Okinawa milk tea is a unique and delicious beverage that everyone should try at least once.
What makes Okinawa milk tea so special? First, this milk tea is made with high-quality tea leaves and high quality fresh whole milk.
But most importantly...
It is sweetened with kokuto, a type of brown sugar exclusively from Okinawa. Some say kokuto sugar is the most delicious and healthiest type of sugar in the world.
Then keep on reading because in this guide, we'll dive deep into this delicious tea drink. We'll show you how to make it at home, and we'll answer any questions you may have!
Let's get started!
Okinawa milk tea is made with loose leaf black tea, fresh whole milk and a special brown sugar from Okinawa called kokuto.
This tea may be simple at first, but this simplicity is typical in Japanese cuisine, where few ingredients make-up a dish, but emphasis is placed on seasonal, local high-quality ingredients.
There are different variations of this milk tea, it can be drunk hot, iced, or with bubble tea.
Okinawa milk tea tastes sweet and has a creamy texture with a strong black tea flavor.
But what makes its taste so special is the Okinawa brown sugar, or kokuto.
Kokuto adds a whole different spin to milk tea given its complex flavor profile of molasses and mellow sweetness.
But doesn't regular brown sugar also have molasses flavors?
One is clearly superior to the other!
To answer this question, let's dive a deep deeper into the world of kokuto sugar.
As we've noted, kokuto sugar is a special brown sugar from the Okinawa region. There are a few factors though that set it apart from regular brown sugar.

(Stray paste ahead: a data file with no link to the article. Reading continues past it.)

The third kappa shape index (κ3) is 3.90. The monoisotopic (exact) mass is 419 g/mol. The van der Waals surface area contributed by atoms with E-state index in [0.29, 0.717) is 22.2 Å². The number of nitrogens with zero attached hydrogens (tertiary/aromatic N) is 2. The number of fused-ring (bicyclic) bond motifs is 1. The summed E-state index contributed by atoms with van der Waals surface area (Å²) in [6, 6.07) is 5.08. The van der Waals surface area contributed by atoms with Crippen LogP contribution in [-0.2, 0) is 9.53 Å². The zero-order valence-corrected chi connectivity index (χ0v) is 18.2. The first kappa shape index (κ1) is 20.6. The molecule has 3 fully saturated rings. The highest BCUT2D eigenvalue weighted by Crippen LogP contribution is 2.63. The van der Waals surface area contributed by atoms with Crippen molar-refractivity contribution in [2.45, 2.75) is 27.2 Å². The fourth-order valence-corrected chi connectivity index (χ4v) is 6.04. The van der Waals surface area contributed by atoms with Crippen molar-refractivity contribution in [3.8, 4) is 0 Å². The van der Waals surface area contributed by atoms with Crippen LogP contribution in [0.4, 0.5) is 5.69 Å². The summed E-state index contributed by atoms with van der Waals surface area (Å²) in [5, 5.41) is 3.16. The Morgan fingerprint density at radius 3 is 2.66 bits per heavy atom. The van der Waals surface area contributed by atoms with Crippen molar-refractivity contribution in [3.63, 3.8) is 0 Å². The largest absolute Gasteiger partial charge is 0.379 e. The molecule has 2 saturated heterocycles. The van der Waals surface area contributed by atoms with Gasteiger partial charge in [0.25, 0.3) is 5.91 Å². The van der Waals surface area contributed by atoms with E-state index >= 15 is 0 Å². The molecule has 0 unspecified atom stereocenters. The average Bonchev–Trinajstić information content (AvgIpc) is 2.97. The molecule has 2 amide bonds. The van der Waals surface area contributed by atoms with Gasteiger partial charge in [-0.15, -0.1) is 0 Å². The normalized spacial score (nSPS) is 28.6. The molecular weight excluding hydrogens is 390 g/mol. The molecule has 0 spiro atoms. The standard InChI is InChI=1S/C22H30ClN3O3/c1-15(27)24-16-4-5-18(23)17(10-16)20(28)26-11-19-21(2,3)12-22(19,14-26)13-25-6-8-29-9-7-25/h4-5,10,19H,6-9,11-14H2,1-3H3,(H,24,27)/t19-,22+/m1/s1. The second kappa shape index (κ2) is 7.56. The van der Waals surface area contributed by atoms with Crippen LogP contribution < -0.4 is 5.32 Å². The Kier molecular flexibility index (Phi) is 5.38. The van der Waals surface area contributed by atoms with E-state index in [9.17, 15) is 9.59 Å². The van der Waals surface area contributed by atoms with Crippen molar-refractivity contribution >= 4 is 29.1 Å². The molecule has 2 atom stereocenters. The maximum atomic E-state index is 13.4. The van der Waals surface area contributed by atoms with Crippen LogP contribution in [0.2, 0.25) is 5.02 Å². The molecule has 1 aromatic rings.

Hokkaido milk tea is indeed a different drink from Okinawa milk tea.
They are both made with black tea and they both use whole fresh milk, but Okinawa uses kokuto (from Okinawa) while Hokkaido uses regular brown sugar, caramel or honey.
Another key difference is that Hokkaido milk tea uses the famous and delicious Hokkaido milk.
Read our Hokkaido milk tea article to find out more!
The main difference is that Nagasaki milk tea uses green tea and honey whereas Okinawa milk tea uses black tea and Okinawa brown sugar.
Making Okinawa milk tea is simple, but here the challenge will be getting your hands one some Kokuto!
It can be ordered online, or you can use substitutes that should still result in a delicious drink!
To make this delightful drink, you will need:
As you can see, this is a very simple recipe but by following some practical tips you'll have better results!
There are a few variations of Okinawa milk tea, some with different types of tea and others have added ingredients.
Perfect to quench your thirst or cool you down on a hot summer day. Simply let the tea cool down after you prepare it, and add some ice cubes!
You shall prepare your milk with Assam black tea!
Kidding, as far as we are aware there is no such thing as the drinking tea police.
Use oolong tea if you're bothered by strong tea flavors. Just make sure you don't steep the leaves in boiling water. Aim for 185 to 195 degrees.
This is the boba (or bubble tea) variation of this milk tea.
Simply add brown sugar tapioca pearls to add texture to your tea. You can even try different types of boba pearls or add some boba toppings to your tea, but don't add too many! Let the tea flavors shine through.